Fishermen, as a species, are a superstitious lot.
Traditions and folklore are passed down between generations on the
banks of rivers and lakes while a fire gently crackles and Coleman
lanterns hiss their lives away. Over gentle conversations between
grandfolks and grandkids, the lore of decades is imparted in the
minds of eager young kids. Some becomes vital in later years in the
pursuit of fish while some are the even more vital scripts of superstition.
We all see superstitions for
what they are: beliefs based on irrational assumptions. Within a
sport or hobby, though, these superstitions help to link generations
that have few, if any, other connections. For many families, it is
the superstitions that are the best remembered and the last
forgotten. In any family that fishes, the superstitions of fishing
often play a central role in the connection of family members, even
if the lore is not readily remembered. Dad's favorite fishing hat,
ratty as it is, brings about nostalgia for the carefree days of a
youth spent at the family cabin. It may not be remembered immediately
that the reason the hat was favored was because that Dad was wearing
it the day he caught the biggest pike he had ever seen and had
considered it lucky forever after. In that way, superstitions also
play a role in capturing a moment, preserving it forever without the
need for camera or words.
The following are a few superstitions that have been
obtained over the years from who knows where. One of these involves
one of the most essential of fishing accouterments . . .
Without a doubt, a hat can make or break a fishing
trip. No other article of clothing has that power. For many, a
specific hat is vital for a good fishing adventure and must be handy
at all times.
Breaking in new rod
One superstition that I believe very strongly in and
that many other anglers follow as well is choosing the
"right" spot to break in a new reel or rod. If you want to
successfully fish with equipment, it must be broken in a suitable
location. If it is lightweight equipment, you must go to a place that
has been proven to harbor a good population of properly sized fish.
If it is a travel set, it must not be used in a local setting.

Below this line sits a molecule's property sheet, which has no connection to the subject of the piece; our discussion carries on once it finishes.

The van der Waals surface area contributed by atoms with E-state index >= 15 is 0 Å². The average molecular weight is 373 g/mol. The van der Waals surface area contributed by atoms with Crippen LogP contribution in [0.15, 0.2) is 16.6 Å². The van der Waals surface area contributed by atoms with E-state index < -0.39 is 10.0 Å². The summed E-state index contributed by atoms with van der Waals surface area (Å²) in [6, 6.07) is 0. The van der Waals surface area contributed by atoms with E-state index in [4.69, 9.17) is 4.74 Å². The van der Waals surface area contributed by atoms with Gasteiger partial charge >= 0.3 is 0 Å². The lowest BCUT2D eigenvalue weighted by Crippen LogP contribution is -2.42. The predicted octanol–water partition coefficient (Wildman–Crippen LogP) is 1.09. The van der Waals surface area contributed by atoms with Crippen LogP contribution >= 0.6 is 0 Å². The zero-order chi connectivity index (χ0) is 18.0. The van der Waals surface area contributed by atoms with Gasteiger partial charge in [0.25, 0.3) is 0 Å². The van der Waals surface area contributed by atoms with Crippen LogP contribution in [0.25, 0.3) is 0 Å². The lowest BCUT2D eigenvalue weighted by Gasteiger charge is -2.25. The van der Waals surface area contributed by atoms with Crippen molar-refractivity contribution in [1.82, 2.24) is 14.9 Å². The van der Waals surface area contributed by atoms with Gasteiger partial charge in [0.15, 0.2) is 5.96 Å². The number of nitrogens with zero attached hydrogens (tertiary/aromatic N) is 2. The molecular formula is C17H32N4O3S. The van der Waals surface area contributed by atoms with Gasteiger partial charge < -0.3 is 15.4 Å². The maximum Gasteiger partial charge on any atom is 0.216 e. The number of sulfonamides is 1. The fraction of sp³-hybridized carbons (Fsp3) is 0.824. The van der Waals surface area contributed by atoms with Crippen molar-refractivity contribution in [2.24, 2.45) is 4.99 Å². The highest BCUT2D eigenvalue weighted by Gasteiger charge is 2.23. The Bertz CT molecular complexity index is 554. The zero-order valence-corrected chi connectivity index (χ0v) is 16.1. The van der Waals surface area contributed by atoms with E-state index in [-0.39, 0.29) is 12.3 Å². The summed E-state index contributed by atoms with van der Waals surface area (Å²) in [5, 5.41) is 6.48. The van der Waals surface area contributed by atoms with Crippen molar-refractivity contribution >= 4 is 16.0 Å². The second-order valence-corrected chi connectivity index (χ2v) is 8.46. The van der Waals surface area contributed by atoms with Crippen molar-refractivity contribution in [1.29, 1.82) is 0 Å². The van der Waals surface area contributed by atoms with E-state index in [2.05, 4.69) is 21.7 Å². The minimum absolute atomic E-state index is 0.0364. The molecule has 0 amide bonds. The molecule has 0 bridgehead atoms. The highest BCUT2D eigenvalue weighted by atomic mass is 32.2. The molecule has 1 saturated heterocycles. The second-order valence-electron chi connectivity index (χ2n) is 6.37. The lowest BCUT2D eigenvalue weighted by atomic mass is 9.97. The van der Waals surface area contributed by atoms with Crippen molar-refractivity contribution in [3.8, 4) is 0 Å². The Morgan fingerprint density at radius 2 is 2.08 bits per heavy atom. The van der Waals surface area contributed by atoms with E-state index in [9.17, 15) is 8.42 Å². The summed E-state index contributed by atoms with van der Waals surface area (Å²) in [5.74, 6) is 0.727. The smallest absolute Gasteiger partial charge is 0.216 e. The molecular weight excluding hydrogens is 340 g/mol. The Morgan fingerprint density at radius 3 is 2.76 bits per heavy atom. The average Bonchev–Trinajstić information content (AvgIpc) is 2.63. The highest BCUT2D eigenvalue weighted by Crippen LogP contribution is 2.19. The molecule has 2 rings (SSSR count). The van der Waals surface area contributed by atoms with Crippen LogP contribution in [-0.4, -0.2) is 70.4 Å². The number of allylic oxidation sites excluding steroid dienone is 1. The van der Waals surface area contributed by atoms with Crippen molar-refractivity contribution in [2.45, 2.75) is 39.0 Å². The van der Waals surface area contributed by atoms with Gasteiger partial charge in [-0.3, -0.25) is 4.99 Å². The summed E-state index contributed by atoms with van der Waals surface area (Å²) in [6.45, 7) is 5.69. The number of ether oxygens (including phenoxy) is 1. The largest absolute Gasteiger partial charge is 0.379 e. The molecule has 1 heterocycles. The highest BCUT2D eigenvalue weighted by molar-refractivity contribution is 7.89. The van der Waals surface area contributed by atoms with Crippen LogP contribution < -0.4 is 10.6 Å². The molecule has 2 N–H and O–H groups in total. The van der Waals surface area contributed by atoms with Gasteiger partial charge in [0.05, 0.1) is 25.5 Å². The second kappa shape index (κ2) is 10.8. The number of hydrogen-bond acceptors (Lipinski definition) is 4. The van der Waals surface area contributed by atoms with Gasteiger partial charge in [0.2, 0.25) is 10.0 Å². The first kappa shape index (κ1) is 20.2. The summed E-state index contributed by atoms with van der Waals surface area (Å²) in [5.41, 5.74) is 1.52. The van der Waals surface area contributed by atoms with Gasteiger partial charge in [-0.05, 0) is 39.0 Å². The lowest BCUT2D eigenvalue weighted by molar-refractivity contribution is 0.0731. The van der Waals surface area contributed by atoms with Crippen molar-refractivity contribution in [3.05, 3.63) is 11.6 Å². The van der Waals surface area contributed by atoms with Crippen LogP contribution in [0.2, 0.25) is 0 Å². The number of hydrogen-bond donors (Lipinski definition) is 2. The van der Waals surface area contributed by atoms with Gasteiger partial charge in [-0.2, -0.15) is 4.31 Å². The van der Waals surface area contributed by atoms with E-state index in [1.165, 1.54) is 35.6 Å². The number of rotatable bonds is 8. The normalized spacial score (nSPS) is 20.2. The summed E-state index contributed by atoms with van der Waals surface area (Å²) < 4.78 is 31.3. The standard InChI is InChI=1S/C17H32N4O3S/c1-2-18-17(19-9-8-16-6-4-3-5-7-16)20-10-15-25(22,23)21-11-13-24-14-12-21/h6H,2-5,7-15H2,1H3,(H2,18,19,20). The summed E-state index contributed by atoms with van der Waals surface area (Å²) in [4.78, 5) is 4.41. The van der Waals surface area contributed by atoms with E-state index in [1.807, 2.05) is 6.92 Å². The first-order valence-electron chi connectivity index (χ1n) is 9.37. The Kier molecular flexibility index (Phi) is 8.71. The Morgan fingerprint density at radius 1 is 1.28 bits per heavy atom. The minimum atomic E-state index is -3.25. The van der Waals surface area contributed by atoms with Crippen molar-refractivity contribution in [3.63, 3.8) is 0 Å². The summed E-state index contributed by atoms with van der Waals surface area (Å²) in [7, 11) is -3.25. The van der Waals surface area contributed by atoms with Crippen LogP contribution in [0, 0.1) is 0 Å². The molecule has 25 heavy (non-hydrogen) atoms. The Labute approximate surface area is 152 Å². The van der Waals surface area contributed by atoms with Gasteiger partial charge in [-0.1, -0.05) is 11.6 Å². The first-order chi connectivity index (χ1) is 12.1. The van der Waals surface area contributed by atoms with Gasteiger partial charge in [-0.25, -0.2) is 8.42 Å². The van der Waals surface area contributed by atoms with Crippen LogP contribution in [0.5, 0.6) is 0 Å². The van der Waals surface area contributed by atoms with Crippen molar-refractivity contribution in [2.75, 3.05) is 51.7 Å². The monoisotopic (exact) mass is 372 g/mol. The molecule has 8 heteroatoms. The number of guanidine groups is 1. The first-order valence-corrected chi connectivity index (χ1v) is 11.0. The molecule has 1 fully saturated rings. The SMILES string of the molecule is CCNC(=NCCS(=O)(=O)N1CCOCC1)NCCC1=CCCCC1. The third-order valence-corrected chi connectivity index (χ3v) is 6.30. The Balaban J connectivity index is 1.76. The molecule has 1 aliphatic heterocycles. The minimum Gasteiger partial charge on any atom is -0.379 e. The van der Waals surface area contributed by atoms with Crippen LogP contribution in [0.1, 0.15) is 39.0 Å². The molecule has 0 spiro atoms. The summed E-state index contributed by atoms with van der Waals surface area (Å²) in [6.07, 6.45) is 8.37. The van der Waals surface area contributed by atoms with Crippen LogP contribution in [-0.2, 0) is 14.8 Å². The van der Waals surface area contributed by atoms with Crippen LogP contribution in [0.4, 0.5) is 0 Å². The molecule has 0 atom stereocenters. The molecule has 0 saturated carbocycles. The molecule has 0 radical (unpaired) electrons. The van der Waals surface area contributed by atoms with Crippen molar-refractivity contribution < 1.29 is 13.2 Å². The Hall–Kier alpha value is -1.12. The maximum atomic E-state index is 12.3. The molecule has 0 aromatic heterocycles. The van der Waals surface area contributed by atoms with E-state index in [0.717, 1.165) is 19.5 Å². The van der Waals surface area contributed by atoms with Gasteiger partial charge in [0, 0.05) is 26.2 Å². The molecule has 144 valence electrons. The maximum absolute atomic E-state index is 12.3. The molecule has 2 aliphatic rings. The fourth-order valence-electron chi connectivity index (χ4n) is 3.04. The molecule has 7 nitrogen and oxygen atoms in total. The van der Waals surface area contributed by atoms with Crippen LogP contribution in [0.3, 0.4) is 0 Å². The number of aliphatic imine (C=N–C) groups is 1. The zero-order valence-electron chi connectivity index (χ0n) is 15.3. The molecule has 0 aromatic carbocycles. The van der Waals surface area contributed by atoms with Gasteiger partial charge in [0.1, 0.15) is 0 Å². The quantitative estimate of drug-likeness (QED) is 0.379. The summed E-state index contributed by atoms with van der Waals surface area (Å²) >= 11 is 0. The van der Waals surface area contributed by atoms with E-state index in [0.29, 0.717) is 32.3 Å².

Nothing you can do will ruin your chances of using a
pole effectively more assuredly than improperly breaking in your rod.
Holding you mouth right
Another superstition that is widely held is the one of "holding
your mouth right." If you did not land that last big
catfish, you were not "holding your mouth right." It
doesn't matter how you were actually holding your mouth as long as
you don't hold it that way again on the next fish. This is sometimes
difficult to do as it is hard to remember from one fish to the next
what you were doing with your mouth.
Some have discovered that it seems your mouth is
always right if you have a cigar in your mouth. It doesn't have to be
lit, although the smoke will keep away skeeters well. Perhaps a
sucker would work just as well,
Specific pieces of equipment
Several anglers have superstitions regarding specific
pieces of equipment. If a favorite lure is somehow misplaced, the
entire trip may be for naught even if your partner has the exact same
lure in his box. Most every fisherman I know has a favored rod or
reel that will assuredly catch fish when all others fail. Some
boaters must fish off a specific side of the boat. Others must fish
from the front or back ends. Some folks may not fish a certain spot
that is fine for everyone else.
The list is endless . . .
From The Book Of Old Wives Tales
It's true superstitions have no basis in reality. They
are merely creations of our minds. But they are powerful creations
that affect our actions and the resultant outcomes. To laugh in the
face of fate is to risk losing a boatload of fish or even the boat
itself. Besides, some of them are fun.
having any hints, suggestions, techniques or anything that you would
like to share
have me put onto this web page, please feel
free to Email
PLEASE READ - By printing, downloading, or using you agree to our
full terms. Review the full terms by clicking
here. Below is
a summary of some of the terms. If you do not agree to the full
terms, do not use the information. We are only publishers of this
material, not authors. Information may have errors or be outdated.
Some information is from historical sources or represents opinions of
the author. It is for research purposes only. The information is
"AS IS", "WITH ALL FAULTS". User assumes all risk
of use, damage, or injury. You agree that we have no liability for
any damages. We are not liable for any consequential, incidental,
indirect, or special damages. You indemnify us for claims caused by you.